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Baby's health

14th Feb 2024

This why babies shouldn’t have honey until they’re over the age of one

Jody Coffey


When a baby starts weaning around the six-month mark, finding flavours and textures they like is all trial and error.

Honey, while it may be a guaranteed winner for older children, should not be fed to babies under the age of one.

The consistency of honey can range from thin and runny to thick and creamy, often used as a drizzle over meals to sweeten them.

For this reason, some parents may believe this is the perfect weaning food for their baby or remedy to soothe a cough, but it should be avoided.

If an infant consumes honey, they can be at risk of developing botulism.

According to Centres for Disease Control and Prevention, botulism is a “rare but serious illness caused by a toxin that attacks the body’s nerves and causes difficulty breathing, muscle paralysis, and even death”.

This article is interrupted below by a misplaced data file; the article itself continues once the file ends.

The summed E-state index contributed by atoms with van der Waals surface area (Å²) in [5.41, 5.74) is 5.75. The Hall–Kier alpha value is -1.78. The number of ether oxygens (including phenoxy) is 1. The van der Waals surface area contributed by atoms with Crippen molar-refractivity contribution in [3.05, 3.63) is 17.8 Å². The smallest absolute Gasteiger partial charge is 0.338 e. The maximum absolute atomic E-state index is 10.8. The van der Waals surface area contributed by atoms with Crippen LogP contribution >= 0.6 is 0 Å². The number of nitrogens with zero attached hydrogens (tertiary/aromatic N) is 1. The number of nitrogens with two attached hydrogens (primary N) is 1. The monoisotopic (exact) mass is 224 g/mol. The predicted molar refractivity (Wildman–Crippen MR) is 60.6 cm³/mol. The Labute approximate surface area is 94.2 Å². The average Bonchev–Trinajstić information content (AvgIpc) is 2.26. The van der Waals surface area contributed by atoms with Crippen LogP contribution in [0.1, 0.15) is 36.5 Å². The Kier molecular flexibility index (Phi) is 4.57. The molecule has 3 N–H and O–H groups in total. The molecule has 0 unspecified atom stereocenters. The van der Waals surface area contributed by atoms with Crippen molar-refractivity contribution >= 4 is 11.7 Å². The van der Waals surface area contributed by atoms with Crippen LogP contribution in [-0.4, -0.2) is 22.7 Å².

The botulism toxin is made by ‘Clostridium botulinum’ and sometimes ‘Clostridium butyricum and Clostridium baratii bacteria’.

Honey is at risk of being contaminated with Clostridium botulinum spores, with the Food Safety Authority of Ireland echoing the advice that infants under the age of one year should not be fed honey or have it added to their food.

These bacteria are harmless to older kids and adults because their more mature digestive systems can move toxins through the body before they cause harm.

Infants are unable to do this yet, so botulism usually affects babies who are younger than six months old.